Legendary Yankees radio voice John Sterling retires: 'I leave very, very happy'

April 16th, 2024

TORONTO -- Summer won’t sound the same without John Sterling, the legendary radio voice of the Yankees, whose distinctive and booming baritone provided the background for more than three decades of winning baseball in the Bronx.

The Yankees announced on Monday that Sterling has retired, effective immediately. The 85-year-old Sterling will be recognized in a pregame ceremony on Saturday at Yankee Stadium. He will visit the WFAN radio booth during that afternoon’s game against the Rays.

“I am a very blessed human being,” Sterling said in a statement. “I have been able to do what I wanted, broadcasting for 64 years. As a little boy growing up in New York as a Yankees fan, I was able to broadcast the Yankees for 36 years. It’s all to my benefit, and I leave very, very happy. I look forward to seeing everyone again on Saturday.”

Sterling, who called 5,420 regular-season Yankees games and 211 more in the postseason, lent his commentary to broadcasts for multiple generations of fans since joining the club during the 1989 season.

“Nothing will ever be the same. It can’t be,” said Suzyn Waldman, his longtime radio partner. “Life goes on, and we all go on, but nothing will ever be the same. … Everything about him is unique. He’s one of a kind.

“There will never be another person like that, to have that kind of love for a team and that kind of love for his fan base. I hope Saturday that everybody shows him that. I hope people understand that he lived a dream that none of us really get to do.”

Known for his gyrating "Sterling Shake" victory call (“Yankees win … theeeeee Yankees win!”), humorous phrases tacked onto play-by-play action (“Back to back, and a belly to belly!”) and personalized home run calls (“Bern Baby Bern!”), Sterling called 5,060 consecutive games from September 1989 to July 2019 -- every at-bat of Derek Jeter’s career, every inning of Mariano Rivera’s and more.

Yankees captain Aaron Judge said on Monday that he was saddened to learn of Sterling’s retirement, noting that the radio broadcasts are a nightly must-listen for his parents, Patty and Wayne.

“My parents listen to the radio, and love Suzyn and John going back and forth,” Judge said. “Even going back to listening to some historic homers or big moments in Yankees history, hearing John there -- he’s going to be missed.”

In the visiting dugout at Rogers Centre, Yankees manager Aaron Boone beamed as he recounted Sterling’s mannerisms, excitedly mimicking the early part of a home run call: “THERE it goes to deep left!”

“I’m bummed out about it; sad about it,” Boone said. “But I certainly just want him to be in a good spot and healthy moving forward. I know that this is the right time and the best thing for John. He’ll be forever connected to the Yankees, and a voice for generations. In my own way, I imitate him at some point every day. He’ll be missed, and I’m looking forward to properly celebrating him this weekend.”

Travel became more difficult for Sterling in recent years, though he had planned to work many home games while making select road trips this season. Sterling experienced fatigue after the Yankees’ season-opening road trip to Houston and Arizona. He called his final game on April 7, an 8-3 victory over the Blue Jays at Yankee Stadium.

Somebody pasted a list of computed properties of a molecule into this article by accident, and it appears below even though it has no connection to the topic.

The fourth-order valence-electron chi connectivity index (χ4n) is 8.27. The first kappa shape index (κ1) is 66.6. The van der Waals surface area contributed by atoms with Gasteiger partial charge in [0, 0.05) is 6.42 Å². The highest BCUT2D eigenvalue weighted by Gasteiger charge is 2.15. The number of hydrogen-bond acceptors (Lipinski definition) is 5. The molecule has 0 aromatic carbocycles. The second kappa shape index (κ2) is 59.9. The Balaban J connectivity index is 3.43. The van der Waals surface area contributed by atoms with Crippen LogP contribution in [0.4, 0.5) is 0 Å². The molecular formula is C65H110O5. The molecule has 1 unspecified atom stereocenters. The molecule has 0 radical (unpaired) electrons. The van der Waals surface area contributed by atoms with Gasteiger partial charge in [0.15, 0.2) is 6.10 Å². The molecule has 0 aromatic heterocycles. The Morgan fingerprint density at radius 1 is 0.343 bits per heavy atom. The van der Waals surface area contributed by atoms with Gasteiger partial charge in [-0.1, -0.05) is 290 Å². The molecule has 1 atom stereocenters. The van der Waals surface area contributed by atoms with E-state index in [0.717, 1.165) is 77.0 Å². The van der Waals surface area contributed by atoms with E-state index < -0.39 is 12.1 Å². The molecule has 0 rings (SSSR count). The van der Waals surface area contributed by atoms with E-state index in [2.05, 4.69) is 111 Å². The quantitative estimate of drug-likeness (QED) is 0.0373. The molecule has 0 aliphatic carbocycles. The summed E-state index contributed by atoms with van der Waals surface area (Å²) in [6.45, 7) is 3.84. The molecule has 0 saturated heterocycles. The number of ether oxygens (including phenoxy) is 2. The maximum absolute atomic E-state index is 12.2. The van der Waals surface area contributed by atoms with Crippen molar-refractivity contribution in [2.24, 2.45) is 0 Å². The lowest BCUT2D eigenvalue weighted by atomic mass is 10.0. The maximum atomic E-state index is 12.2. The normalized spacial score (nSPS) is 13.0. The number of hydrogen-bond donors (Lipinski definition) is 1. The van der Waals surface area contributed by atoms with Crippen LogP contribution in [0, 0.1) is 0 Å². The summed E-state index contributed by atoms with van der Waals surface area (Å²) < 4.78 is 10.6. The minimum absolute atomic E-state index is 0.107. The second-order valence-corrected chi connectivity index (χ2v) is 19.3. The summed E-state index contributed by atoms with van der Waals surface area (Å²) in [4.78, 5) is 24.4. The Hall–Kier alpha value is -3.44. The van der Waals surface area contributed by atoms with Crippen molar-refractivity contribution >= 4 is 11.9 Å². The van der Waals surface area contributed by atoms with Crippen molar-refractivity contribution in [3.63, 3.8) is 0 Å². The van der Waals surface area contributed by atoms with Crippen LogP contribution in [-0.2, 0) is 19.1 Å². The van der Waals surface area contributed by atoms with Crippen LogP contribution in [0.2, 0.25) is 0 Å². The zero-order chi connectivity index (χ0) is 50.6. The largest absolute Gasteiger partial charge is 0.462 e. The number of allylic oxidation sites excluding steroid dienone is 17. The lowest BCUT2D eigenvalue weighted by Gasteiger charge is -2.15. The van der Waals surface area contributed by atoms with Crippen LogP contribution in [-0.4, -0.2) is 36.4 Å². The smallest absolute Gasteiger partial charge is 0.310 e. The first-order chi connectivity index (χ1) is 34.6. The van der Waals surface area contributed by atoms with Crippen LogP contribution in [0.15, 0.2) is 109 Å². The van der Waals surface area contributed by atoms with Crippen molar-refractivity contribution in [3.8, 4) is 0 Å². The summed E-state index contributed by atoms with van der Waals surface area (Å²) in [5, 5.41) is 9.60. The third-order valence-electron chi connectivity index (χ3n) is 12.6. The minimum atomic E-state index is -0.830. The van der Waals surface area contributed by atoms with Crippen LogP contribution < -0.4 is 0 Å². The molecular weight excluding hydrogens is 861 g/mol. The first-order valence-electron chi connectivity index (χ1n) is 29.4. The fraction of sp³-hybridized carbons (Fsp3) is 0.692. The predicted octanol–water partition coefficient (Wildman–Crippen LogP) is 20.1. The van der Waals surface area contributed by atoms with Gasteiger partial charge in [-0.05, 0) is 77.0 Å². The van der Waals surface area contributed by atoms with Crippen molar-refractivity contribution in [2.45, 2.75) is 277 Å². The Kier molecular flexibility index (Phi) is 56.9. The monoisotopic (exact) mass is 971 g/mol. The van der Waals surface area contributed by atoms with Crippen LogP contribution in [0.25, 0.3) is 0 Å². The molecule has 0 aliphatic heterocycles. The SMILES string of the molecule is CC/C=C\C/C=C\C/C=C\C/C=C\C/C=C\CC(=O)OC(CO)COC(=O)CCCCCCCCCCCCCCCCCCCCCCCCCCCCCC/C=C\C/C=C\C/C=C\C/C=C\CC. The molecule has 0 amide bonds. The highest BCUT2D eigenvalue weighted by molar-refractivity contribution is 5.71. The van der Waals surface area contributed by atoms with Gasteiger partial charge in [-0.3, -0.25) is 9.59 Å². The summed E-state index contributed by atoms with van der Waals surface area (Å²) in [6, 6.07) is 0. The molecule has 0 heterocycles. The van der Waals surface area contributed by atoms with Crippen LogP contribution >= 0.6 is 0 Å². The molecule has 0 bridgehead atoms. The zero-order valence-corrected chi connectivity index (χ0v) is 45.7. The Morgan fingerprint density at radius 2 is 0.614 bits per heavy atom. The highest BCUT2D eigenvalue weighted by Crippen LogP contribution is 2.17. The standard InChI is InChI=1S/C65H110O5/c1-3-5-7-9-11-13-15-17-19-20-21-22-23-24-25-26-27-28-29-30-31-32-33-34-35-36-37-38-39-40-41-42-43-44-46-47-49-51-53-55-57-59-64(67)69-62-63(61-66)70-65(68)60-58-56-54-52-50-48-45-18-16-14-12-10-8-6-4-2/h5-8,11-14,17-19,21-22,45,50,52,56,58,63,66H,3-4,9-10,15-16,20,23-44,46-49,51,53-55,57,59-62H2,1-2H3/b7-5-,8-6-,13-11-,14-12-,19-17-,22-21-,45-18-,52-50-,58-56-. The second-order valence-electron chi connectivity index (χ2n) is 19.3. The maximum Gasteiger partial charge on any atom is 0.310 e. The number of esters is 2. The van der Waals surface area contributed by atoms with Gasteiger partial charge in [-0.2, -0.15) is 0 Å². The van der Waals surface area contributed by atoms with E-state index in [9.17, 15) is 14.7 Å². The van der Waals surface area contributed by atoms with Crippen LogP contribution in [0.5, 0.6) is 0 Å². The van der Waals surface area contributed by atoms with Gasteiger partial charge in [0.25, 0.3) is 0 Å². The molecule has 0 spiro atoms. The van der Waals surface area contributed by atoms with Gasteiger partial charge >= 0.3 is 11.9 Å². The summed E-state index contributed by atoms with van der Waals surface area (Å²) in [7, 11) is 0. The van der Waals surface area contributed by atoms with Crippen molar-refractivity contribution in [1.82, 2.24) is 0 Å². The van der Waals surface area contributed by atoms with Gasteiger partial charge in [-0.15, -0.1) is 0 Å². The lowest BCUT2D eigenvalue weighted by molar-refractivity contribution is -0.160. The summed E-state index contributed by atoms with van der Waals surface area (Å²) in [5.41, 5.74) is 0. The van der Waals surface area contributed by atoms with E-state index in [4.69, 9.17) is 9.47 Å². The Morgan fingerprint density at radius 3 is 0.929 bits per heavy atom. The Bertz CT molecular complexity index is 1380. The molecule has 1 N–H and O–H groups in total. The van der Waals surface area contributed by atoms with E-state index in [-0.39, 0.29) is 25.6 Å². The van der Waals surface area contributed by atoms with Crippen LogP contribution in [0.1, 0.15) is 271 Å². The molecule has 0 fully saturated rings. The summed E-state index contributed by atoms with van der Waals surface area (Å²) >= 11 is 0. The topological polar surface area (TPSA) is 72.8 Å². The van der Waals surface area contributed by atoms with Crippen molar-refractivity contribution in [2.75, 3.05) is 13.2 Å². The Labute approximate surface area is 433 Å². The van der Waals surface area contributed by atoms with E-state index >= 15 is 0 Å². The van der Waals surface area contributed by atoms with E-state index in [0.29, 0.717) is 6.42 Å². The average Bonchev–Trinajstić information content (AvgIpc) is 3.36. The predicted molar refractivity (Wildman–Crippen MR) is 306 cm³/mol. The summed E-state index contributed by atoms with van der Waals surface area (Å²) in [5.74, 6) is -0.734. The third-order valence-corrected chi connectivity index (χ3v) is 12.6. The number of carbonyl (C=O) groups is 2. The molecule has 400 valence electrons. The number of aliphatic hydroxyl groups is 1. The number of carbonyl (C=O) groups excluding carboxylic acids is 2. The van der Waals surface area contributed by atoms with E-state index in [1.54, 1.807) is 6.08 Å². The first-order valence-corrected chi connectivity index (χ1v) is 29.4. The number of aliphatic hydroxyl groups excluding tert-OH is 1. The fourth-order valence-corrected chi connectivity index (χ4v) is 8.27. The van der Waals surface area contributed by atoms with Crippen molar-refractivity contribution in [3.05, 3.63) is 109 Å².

“The greatest way you can go out is to make the decision on your own and be really happy about it,” Waldman said. “He knows what he’s done in this industry, and he knows that most people just love him, because there will never be another.”

A native New Yorker who grew up on Manhattan’s Upper East Side, Sterling joined the Yankees broadcast team in 1989 from Atlanta’s TBS and WSB Radio, where he called Hawks basketball (1981-89) and Braves games (1982-87). It marked a return to the town where he first achieved success, hosting a talk show on WMCA from 1971-78, and calling the Nets (1975-80) and Islanders (1975-78) for WMCA, WVNJ, WWOR-TV and SportsChannel.

Sterling also previously called Morgan State Football (eight years) and Washington Bullets basketball in 1981. In addition to seven years at WMCA and a year at WSB in Atlanta, he has also hosted talk shows on WFAN and WABC in New York. Sterling often served as a master of on-field ceremonies for major Yankees events and is well known for his emcee work at City Hall (with his former radio partner Michael Kay) at “Key to the City” ceremonies following Yankees World Series victories.

“Fans find a certain comfort in the daily rhythms of baseball,” the Yankees said in a statement. “Day in and day out, season after season, and city after city, John Sterling used his seat in the broadcast booth to bring Yankees fans the heartbeat of the game, employing an orotund voice and colorful personality that were distinctly, unmistakably his own. John informed and entertained, and he exemplified what it means to be a New Yorker with an unapologetic and boisterous style that exuded his passion for baseball, broadcasting and the New York Yankees.

“There is no shortage of adjectives to describe John and what he means to this organization and our millions of fans worldwide. But what makes John a goliath of the sports broadcasting world was how sacred he held his role as voice of the Yankees. Showing up to perform virtually every single day since 1989, he was a pillar for Yankees fans who relied on the comfort and familiarity of his voice to be the soundtrack of their spring, summer and fall. Given the tremendous care he had for the team and his performance on the air, it’s not a stretch to believe that our fans live and die with every pitch because John Sterling did the same.

“We congratulate John on a remarkable and illustrious career. His contributions to this great game and to the Yankees franchise will echo long into the future.”